When using the above described metal melting method of the present invention, no use of any special desulfurizing agent nor addition of special alloys is necessary. Even without such use or addition, the reduction of the sulfur content of molten metal, which is extremely difficult to accomplish in furnaces according to conventional methods, is made possible by using the method of the present invention, so that the sulphur content of molten cast iron decreases to from 0.005 percent to 0.003 percent from the 0.08 percent in the raw materials which may be in the form of low grade chips. Also, the reduction of the oxygen content to less than 10 ppm is another effect of the method of the present invention. Such effective desulfurization and deoxidation are due to the high activity of the slag layer 24 and the subdivision of the drops of molten metal into line sizes. Furthermore, the slag layer 24 absorbs such harmful substances as oxides of silicon through the formation of slag therefrom.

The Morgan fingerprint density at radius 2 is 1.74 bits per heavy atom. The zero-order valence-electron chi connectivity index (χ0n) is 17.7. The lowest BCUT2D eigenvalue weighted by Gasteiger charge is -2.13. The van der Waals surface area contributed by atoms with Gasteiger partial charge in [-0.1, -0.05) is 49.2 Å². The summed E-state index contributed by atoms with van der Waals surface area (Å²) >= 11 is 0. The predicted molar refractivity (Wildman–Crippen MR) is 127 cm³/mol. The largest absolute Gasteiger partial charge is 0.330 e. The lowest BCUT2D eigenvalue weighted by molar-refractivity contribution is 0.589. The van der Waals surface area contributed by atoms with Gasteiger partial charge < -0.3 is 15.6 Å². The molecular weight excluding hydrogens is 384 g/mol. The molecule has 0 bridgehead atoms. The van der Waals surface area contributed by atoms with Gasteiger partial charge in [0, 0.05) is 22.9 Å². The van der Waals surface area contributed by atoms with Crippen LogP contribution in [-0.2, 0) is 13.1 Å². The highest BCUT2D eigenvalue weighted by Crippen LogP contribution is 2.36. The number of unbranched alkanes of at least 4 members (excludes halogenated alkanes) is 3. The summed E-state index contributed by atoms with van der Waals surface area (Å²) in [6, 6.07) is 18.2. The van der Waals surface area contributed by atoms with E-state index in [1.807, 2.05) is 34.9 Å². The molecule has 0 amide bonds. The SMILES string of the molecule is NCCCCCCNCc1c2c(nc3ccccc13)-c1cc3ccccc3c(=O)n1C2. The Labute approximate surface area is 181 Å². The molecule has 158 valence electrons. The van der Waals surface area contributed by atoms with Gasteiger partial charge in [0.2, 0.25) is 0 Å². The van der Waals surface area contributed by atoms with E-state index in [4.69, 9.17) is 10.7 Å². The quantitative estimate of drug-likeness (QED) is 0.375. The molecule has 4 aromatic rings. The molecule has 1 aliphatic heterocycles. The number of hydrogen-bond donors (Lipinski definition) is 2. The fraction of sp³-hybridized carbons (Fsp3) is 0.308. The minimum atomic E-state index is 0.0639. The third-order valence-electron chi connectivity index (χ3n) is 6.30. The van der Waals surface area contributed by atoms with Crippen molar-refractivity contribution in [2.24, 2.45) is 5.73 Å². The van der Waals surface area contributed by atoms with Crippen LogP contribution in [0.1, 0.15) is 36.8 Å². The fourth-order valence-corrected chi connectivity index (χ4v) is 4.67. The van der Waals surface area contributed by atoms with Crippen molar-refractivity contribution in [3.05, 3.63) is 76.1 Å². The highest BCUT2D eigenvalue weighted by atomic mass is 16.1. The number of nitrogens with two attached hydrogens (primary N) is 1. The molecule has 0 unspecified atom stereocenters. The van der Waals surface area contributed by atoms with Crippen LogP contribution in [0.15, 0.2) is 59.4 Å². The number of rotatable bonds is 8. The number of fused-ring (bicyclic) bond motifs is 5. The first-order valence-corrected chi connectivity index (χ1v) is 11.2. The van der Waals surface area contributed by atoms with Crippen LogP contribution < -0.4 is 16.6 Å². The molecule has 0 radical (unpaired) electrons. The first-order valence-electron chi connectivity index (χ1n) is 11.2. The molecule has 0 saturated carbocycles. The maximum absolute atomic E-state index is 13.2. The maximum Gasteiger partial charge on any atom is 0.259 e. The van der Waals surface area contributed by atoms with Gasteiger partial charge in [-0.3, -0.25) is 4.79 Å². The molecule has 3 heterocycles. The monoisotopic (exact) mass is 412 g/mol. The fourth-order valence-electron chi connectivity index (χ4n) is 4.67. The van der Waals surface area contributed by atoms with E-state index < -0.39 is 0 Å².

In view of the fact that the molten metal drops 25 are of from less than (H mm. to about 1.0 mm in size and are present in great numbers in every part of the slag layer 24, as shown in H6. 5, and also in view of the great quantity of sulfur contained in the slag layer, it can be easily understood that the molten metal in the form of sprays has been completely deoxidized and desulfurized by the passage through the slag layer 24.

The slag layer containing CaC as a main ingredient may have a small quantity of lime (CaO), fluorspar (CaF and the like mixed therewith. Because of its high melting point, layer 24 does not melt but stays in the half-molten state all the time, floating on the surface of the molten metal. It is fed from the charged raw materials intentionally mixed with CaC and the like.

The Fe-Si, SiC, etc. added to the raw materials are for the adjustment of the Si content of the pig iron. Also, carbon powder is added to the raw materials mainly for increasing their carbon content according to the mixing ratio of iron and steel chips. This is also for maintaining the atmosphere in the furnace strongly reductive, as mentioned above, since a part of the so added carbon powder is used to produce CO by the high temperature of the are, which is subjected to a chemical reaction represented by 2C0 [C] +CO during its passage through the charged raw materials. Such carbon [C] which is considered to be in the nascent state, is unstable and very active, therefore, it may be very effective in increasing the carbon content of molten iron and also in oxidizing the same. In case the furnace is not closed or sealed as in the conventional methods, [C] is liable to change to CO subject to the chemical reaction of [C] CO not only lowering the efficiency of the furnace but also harming its operation.